Thursday, May 8, 2014

The Way to Make a Heart Feel Good

I love this time of the school year.  Sure, testing is coming up and the students aren’t getting along so well…at this point, they’re more like siblings than classmates.  But if you can overlook the pressure of the upcoming tests and tune out the bickering at the lunch table, it’s the best part of the year.  It’s the time of year when we’re no longer just a class; we’re a family.

It’s the time of year when I finally start to let go with the students, maybe a little more than I should sometimes.  Things that I would never let slide in October are suddenly acceptable and things that I never would have said or done before Christmas break slip out before I even think about it.  We laugh more, we share our thoughts and feelings, and we reach a level of “real” that just can’t be found until the magic of fourth quarter. 

For example, one day last week a student told me he had hiccups and asked how to get rid of them.  I told him to either a) hold his breath, b) go get some water or c) let someone scare him.  He held his breath, but the hiccups persisted so a few minutes later, in the dead silence of kids concentrating on their own work (the kind of scene that a teacher usually strives to achieve), I ran up beside him, poked him in the sides and yelled, “BOO!”  He fell out of his chair (for dramatic effect- I promise I didn’t push him) and the class erupted in giggles.  What was I thinking?” I wondered fifteen minutes later when they were STILL giggling on and off, but then I reminded myself that they’d remember that moment way longer than they’d remember the work on their desks.

Most years by now, I’ve started a countdown to the end of school and I’m focusing on that “number” of days left almost constantly.  But this year has been different.  Maybe it’s me, at this point in my life, or maybe it’s these particular kids, but for whatever reason, I’m not at all looking forward to seeing this class go.  At the risk of sounding cliché, I’d say they’ve taught me a lot more than I’ve taught them.  So with Teacher Appreciation Week rolling by, I’ve found myself feeling appreciative as well as appreciated. 

For the first 150 days of school, we’ve held firm to our rules and procedures.  I’ve kept them on track when they’ve tried to veer a class discussion, I’ve told them to sit down when they come up to my desk to tell that third story during morning work, and I’ve bitten my tongue on at least half the funny comments that I’d like to share with them during the day.  For these last 30 or so days (I’m truly not counting), I want to veer off track a little, listen to that third story, and laugh with them more than I lecture them.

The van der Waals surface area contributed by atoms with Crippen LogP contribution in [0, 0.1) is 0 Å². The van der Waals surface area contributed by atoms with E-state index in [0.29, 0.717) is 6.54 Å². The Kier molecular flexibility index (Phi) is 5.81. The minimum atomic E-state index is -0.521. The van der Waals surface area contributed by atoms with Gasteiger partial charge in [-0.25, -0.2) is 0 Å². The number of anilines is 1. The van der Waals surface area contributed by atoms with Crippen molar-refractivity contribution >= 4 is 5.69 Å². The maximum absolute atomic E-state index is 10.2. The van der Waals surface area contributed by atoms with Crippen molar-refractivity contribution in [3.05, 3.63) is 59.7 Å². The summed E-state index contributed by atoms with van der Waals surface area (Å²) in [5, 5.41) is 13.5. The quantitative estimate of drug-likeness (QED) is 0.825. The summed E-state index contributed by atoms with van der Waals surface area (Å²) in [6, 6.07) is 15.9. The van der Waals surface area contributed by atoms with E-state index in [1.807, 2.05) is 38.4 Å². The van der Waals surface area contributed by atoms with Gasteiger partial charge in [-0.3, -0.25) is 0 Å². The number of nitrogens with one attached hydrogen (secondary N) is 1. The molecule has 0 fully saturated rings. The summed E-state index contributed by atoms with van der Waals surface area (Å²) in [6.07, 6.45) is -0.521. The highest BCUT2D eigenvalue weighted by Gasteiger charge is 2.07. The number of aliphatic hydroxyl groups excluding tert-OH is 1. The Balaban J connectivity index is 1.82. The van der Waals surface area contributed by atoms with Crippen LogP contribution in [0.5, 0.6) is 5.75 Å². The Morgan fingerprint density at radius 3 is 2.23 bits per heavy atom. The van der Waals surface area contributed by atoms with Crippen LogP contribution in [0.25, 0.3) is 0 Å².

Maya Angelou said, “I’ve learned that people will forget what you said, people will forget what you did, but people will never forget how you made them feel.”  My challenge to myself, as well as my teacher friends, is to keep that in mind these last few weeks.  If there’s something you want to tell them, a life lesson that won’t be on that test in three weeks but most definitely will matter in three, and maybe even thirty, years – don’t miss the opportunity.  Time is ticking fast, and those are the moments that really matter. 

We watched the movie Shiloh after reading the book recently, and the ending is a real tearjerker.  Every time I’ve shown the movie I’ve had at least one kid bawl, and I will admit I teared up the first five or six times I saw it.  But, sometimes, our emotions affect us in the opposite way.  As the credits rolled last Friday, one of my students looked up at me and said, “That’s the way to make a heart feel good!” with the biggest grin on his face.  Him saying that made MY heart feel good, and I’ve kept that line as a prayer in my heart ever since.  May we all leave this school year with our hearts feeling good, and may we as teachers set the stage for that to happen.          

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